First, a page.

Is your weight putting you at risk for Alzheimer’s?

It’s the holidays and soon the New Year will be upon us so everyone is starting to think about losing that extra weight.

After all, it’s estimated that over 21 percent of people make a New Year’s resolution to drop those extra pounds each year.

And, according to a new study, you may have even more reason than ever to want to diet right and get in shape.

That’s because that spare tire around your middle along with those love handles and saddlebags could be putting you at risk for Alzheimer’s disease.

Let’s take a look…

High body mass index equals high risk

The study at University College London analyzed data from 1.3 million adults living in the United States and Europe.

Here’s what they found…

People who have a high body mass index (BMI) are more likely to develop dementia than those with a normal weight

In fact, the researchers found that up to two decades before symptomatic dementia, higher BMI predicted dementia occurrence.

For each 5-unit increase in BMI there was a 16-33 percent higher risk of dementia.

To put that in perspective, 5 BMI units is almost 32 pounds. For a person who is 5’7″ tall, this works out to the difference in weight between the overweight and normal weight categories or between the obese and overweight categories.

So, if your weight could be the cause behind the development of Alzheimer’s, what can you do to take it off?

Natural ways to lose weight that work even during the holidays

I can hear you now…

There’s just no way to start losing weight during the holidays. After all, there are so many parties and so much great food. But, don’t give up yet. There are time tested ways to lose weight even during this busy and temptation-filled season.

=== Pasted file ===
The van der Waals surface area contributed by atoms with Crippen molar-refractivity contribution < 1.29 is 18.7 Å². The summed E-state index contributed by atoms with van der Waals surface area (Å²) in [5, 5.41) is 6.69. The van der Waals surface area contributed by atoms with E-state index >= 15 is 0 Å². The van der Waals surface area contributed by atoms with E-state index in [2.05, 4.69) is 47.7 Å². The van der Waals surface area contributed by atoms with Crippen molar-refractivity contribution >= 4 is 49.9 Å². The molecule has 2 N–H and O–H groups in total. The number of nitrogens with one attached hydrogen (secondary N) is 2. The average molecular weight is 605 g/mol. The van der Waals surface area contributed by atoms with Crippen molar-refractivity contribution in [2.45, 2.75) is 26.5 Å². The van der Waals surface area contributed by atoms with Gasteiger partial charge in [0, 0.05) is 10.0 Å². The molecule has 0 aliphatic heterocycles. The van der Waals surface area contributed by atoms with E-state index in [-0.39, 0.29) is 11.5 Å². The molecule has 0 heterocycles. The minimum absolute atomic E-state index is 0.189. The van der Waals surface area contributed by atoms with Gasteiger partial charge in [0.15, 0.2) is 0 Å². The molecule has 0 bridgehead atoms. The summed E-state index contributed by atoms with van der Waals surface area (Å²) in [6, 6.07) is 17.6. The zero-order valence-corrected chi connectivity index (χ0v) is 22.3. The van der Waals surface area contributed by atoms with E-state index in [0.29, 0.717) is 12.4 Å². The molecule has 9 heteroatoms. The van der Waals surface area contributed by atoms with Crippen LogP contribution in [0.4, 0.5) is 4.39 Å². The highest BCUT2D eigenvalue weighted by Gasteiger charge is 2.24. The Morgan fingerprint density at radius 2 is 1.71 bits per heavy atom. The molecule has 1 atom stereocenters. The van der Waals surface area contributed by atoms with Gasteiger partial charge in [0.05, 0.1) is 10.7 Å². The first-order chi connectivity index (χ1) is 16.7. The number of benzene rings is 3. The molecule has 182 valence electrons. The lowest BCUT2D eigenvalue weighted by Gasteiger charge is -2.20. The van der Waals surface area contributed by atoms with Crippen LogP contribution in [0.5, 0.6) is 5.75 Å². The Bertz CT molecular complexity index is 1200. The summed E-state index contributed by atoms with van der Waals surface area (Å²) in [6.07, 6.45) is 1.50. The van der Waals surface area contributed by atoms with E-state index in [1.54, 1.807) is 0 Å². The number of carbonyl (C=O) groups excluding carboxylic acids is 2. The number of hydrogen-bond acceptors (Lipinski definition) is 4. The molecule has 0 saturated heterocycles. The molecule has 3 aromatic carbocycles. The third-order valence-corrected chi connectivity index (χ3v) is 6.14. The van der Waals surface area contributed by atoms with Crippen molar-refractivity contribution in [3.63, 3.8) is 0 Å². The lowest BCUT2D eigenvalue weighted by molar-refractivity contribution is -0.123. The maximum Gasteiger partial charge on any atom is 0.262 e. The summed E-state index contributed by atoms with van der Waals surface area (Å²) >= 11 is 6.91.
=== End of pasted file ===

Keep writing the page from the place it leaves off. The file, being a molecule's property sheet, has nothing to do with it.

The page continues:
Try these:

  1. Write down everything you eat – Keeping a food journal makes you more aware of the foods you’re choosing to put into your body and how many calories you’re consuming. Write down everything you eat and drink for at least a week and then try to figure out areas where you can cut back. These could be sauces and condiments, sugary drinks or even that bedtime snack.
  2. Stick to water – You could be getting a lot more calories than you realize from drinks alone. After all, a single soda has 150 calories, that white chocolate mocha at your favorite coffee shop has up to 580 calories and a glass of that holiday favorite, eggnog, rings in at 223 calories. Stick to water instead to watch the pounds melt away.
  3. Chew your food longer – Eating on the run can pack on the pounds and who isn’t running at this time of year. This is a big problem since it can take your stomach time to send your brain the signal to stop eating. Try to chew each bite of food at least 20 times to give your stomach time to catch up and let you know you’re full.
  4. Prepare for parties – Going into a holiday party unprepared can result in you eating far more than you ever intended. Instead, have a healthy snack packed with good fats and protein first so that you won’t be tempted by those sugary, carb-filled treats.
  5. Don’t skip breakfast – Skipping breakfast gets your metabolism going and keeps it going throughout the day. So, rise and shine and eat a healthy breakfast to start your holidays right.
  6. Get moving – you’ve got a lot to do at this time of the year but don’t use it as an excuse to skip out on your exercise. Get out and take a walk, hit the gym or even go dancing to keep your metabolism revved.

Weight problems could put you on the fast track to memory loss and dementia. Give yourself the gift of a healthy body this holiday season and stave off Alzheimer’s.

Sources:

  1. New Years Resolution Statistics — Statistic Brain Research Institute
  2. Obesity increases dementia risk — University College London

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Dr. Adria Schmedthorst

By Dr. Adria Schmedthorst

Dr. Adria Schmedthorst is a board-certified Doctor of Chiropractic, with more than 20 years of experience. She has dedicated herself to helping others enjoy life at every age through the use of alternative medicine and natural wellness options. Dr. Schmedthorst enjoys sharing her knowledge with the alternative healthcare community, providing solutions for men and women who are ready to take control of their health the natural way.